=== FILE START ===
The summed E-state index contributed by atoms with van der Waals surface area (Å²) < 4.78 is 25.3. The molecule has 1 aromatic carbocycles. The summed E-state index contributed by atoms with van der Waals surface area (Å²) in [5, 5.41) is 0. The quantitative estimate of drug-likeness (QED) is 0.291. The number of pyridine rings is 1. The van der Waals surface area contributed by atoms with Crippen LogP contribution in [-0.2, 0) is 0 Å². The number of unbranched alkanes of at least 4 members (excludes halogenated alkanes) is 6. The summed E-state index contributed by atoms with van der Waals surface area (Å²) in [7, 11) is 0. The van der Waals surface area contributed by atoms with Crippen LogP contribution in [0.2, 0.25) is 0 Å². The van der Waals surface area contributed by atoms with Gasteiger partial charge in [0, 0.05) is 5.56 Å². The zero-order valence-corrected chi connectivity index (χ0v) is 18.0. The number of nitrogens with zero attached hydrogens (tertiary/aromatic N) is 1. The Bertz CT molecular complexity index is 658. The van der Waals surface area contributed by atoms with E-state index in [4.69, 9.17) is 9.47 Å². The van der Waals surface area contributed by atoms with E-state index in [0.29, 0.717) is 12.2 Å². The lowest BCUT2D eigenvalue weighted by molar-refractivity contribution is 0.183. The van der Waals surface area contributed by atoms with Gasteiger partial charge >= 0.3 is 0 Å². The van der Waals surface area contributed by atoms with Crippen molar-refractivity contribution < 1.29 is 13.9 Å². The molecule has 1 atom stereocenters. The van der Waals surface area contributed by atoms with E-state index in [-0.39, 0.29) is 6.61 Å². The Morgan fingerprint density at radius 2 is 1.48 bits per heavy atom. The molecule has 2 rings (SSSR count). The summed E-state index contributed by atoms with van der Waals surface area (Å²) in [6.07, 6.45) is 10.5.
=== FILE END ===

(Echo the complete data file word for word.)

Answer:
The summed E-state index contributed by atoms with van der Waals surface area (Å²) < 4.78 is 25.3. The molecule has 1 aromatic carbocycles. The summed E-state index contributed by atoms with van der Waals surface area (Å²) in [5, 5.41) is 0. The quantitative estimate of drug-likeness (QED) is 0.291. The number of pyridine rings is 1. The van der Waals surface area contributed by atoms with Crippen LogP contribution in [-0.2, 0) is 0 Å². The number of unbranched alkanes of at least 4 members (excludes halogenated alkanes) is 6. The summed E-state index contributed by atoms with van der Waals surface area (Å²) in [7, 11) is 0. The van der Waals surface area contributed by atoms with Crippen LogP contribution in [0.2, 0.25) is 0 Å². The van der Waals surface area contributed by atoms with Gasteiger partial charge in [0, 0.05) is 5.56 Å². The zero-order valence-corrected chi connectivity index (χ0v) is 18.0. The number of nitrogens with zero attached hydrogens (tertiary/aromatic N) is 1. The Bertz CT molecular complexity index is 658. The van der Waals surface area contributed by atoms with E-state index in [4.69, 9.17) is 9.47 Å². The van der Waals surface area contributed by atoms with E-state index in [0.29, 0.717) is 12.2 Å². The lowest BCUT2D eigenvalue weighted by molar-refractivity contribution is 0.183. The van der Waals surface area contributed by atoms with Gasteiger partial charge >= 0.3 is 0 Å². The van der Waals surface area contributed by atoms with Crippen molar-refractivity contribution < 1.29 is 13.9 Å². The molecule has 1 atom stereocenters. The van der Waals surface area contributed by atoms with E-state index in [-0.39, 0.29) is 6.61 Å². The Morgan fingerprint density at radius 2 is 1.48 bits per heavy atom. The molecule has 2 rings (SSSR count). The summed E-state index contributed by atoms with van der Waals surface area (Å²) in [6.07, 6.45) is 10.5.